Gas prices have been through the roof lately due to Russia’s attack against Ukraine. So, which states have the cheapest gas prices at this time?
At a Glance
- Gas prices are on the rise due to conflict between Russia and Ukraine.
- The national average gas price on March 8 rose to $4.173.
- Some states are seeing gas prices over $5.
- States with the cheapest gas are still hovering under $4 per gallon.
These States Have the Cheapest Gas Prices
We already know that states along the coast are getting hit hard with high gas prices. Given that information, you could probably guess that the Midwest is experiencing relatively low prices right now. You’d be right. While California, New York, and other states are paying more at the pump, our landlocked states have it a bit easier.
In fact, the 10 states with the lowest gas prices are all in the middle of our country. You can check that list below:
- Oklahoma: average gas price of $3.719
- Missouri: average gas price of $3.734
- Kansas: average gas price of $3.738
- Arkansas: average gas price of $3.774
- South Dakota: average gas price of $3.791
- Nebraska: average gas price of $3.801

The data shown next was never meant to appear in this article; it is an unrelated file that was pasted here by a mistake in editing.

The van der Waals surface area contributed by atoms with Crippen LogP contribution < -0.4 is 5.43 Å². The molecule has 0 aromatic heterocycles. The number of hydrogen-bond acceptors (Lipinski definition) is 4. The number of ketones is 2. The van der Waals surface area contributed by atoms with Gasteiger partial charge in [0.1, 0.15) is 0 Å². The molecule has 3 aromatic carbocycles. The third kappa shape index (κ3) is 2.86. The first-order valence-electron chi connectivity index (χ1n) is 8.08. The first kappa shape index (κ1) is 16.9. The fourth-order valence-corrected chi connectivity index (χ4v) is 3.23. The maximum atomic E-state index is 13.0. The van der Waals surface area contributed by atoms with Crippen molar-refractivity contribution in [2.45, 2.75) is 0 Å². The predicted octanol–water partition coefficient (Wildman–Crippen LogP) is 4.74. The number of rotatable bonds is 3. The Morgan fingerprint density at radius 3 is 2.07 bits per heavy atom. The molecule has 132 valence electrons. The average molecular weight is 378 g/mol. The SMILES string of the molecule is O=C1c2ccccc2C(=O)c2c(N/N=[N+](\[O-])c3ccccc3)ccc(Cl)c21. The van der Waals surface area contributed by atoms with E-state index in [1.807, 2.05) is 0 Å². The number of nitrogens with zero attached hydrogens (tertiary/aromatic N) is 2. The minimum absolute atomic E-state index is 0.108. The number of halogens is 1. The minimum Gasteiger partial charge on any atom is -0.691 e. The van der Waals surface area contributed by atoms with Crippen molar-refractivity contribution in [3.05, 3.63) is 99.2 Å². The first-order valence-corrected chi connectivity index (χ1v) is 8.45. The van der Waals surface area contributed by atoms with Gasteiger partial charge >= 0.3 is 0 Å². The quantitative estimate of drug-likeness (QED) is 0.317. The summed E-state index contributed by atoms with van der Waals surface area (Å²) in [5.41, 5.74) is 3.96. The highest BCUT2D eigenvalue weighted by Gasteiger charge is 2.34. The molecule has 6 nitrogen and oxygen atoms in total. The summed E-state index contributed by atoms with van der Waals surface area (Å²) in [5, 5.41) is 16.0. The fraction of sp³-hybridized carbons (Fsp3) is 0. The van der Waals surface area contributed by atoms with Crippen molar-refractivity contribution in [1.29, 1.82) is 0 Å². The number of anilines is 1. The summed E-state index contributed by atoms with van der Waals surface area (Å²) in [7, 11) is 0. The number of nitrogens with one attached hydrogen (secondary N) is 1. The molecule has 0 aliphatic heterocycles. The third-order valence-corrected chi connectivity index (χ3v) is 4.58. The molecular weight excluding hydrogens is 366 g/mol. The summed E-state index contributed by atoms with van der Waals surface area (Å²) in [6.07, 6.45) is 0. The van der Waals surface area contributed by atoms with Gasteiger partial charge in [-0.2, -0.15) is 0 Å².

- North Dakota: average gas price of $3.811
- Iowa: average gas price of $3.818
- Wyoming: average gas price of $3.836
- Colorado: average gas price of $3.836
As you start to head towards either coast, gas prices begin to rise. Prices eventually get higher once you make your way to the ocean, but they gradually rise up until then. For example, the average price of gas in CO is $3.836 today, March 8. Just one state over, in Utah, the average gas price is $4.013. There’s a major jump when you hit Nevada, with gas prices reaching $4.674. And, of course, then you get to CA. The state is facing extremely high gas prices, with an average of $5.444.
Cheaper gas prices extend to most of the Southern states, as well. Throughout the region, the average gas price is hovering around $3.90 to $4.15, according to AAA.
White House Won’t Ask Americans To Stay Home
Amid these high gas prices and fuel shortages, many have been wondering if the White House will ask Americans to stay home. According to White House press secretary Jen Psaki, “we’re neither going to make a prediction nor are we going to tell Americans to stay home.”
Other government officials are in favor of asking people to stay home. For example, Rep. Hakeem Jeffries thinks that asking people to work from home would be helpful. Jeffries suggests that the federal government and private businesses should encourage their staff to work remotely. That way, the demand for fuel would go down and prices would be able to stabilize. The idea was quickly shot down by Psaki.
This is only the beginning of gas price surges that are supposed to peak later in the year. According to experts, we’ll be seeing $4 gallons of gas until at least November.